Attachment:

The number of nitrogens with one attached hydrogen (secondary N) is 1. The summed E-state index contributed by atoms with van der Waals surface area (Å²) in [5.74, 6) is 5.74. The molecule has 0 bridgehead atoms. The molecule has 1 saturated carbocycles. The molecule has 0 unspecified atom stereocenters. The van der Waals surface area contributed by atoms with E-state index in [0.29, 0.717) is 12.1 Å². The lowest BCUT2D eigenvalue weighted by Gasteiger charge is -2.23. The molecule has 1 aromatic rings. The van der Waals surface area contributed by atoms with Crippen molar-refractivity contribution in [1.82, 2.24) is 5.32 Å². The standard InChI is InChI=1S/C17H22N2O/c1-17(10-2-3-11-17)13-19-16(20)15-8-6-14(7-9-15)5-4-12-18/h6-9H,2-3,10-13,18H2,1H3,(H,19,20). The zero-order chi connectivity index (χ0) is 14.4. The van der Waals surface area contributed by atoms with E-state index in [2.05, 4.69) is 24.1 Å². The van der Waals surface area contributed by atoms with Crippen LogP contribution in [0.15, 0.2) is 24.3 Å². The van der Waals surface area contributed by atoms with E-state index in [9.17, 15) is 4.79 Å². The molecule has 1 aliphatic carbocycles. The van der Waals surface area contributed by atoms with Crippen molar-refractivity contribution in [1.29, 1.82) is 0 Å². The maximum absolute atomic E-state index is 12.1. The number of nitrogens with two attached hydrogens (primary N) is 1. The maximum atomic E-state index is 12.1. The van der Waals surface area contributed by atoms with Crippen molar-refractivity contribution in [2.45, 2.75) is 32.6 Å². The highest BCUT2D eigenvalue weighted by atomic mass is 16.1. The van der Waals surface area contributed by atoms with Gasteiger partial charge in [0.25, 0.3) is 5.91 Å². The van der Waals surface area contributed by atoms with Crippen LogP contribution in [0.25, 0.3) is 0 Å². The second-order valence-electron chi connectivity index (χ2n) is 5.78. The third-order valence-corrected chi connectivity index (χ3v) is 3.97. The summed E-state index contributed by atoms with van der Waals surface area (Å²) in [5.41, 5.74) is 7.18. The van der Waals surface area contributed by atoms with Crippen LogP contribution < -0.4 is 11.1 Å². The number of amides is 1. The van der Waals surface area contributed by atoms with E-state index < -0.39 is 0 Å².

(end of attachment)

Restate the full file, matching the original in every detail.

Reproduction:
The number of nitrogens with one attached hydrogen (secondary N) is 1. The summed E-state index contributed by atoms with van der Waals surface area (Å²) in [5.74, 6) is 5.74. The molecule has 0 bridgehead atoms. The molecule has 1 saturated carbocycles. The molecule has 0 unspecified atom stereocenters. The van der Waals surface area contributed by atoms with E-state index in [0.29, 0.717) is 12.1 Å². The lowest BCUT2D eigenvalue weighted by Gasteiger charge is -2.23. The molecule has 1 aromatic rings. The van der Waals surface area contributed by atoms with Crippen molar-refractivity contribution in [1.82, 2.24) is 5.32 Å². The standard InChI is InChI=1S/C17H22N2O/c1-17(10-2-3-11-17)13-19-16(20)15-8-6-14(7-9-15)5-4-12-18/h6-9H,2-3,10-13,18H2,1H3,(H,19,20). The zero-order chi connectivity index (χ0) is 14.4. The van der Waals surface area contributed by atoms with E-state index in [2.05, 4.69) is 24.1 Å². The van der Waals surface area contributed by atoms with Crippen LogP contribution in [0.15, 0.2) is 24.3 Å². The van der Waals surface area contributed by atoms with E-state index in [9.17, 15) is 4.79 Å². The molecule has 1 aliphatic carbocycles. The van der Waals surface area contributed by atoms with Crippen molar-refractivity contribution in [1.29, 1.82) is 0 Å². The maximum absolute atomic E-state index is 12.1. The number of nitrogens with two attached hydrogens (primary N) is 1. The maximum atomic E-state index is 12.1. The van der Waals surface area contributed by atoms with Crippen molar-refractivity contribution in [2.45, 2.75) is 32.6 Å². The highest BCUT2D eigenvalue weighted by atomic mass is 16.1. The van der Waals surface area contributed by atoms with Gasteiger partial charge in [0.25, 0.3) is 5.91 Å². The van der Waals surface area contributed by atoms with Crippen LogP contribution in [0.25, 0.3) is 0 Å². The second-order valence-electron chi connectivity index (χ2n) is 5.78. The third-order valence-corrected chi connectivity index (χ3v) is 3.97. The summed E-state index contributed by atoms with van der Waals surface area (Å²) in [5.41, 5.74) is 7.18. The van der Waals surface area contributed by atoms with Crippen LogP contribution < -0.4 is 11.1 Å². The number of amides is 1. The van der Waals surface area contributed by atoms with E-state index < -0.39 is 0 Å².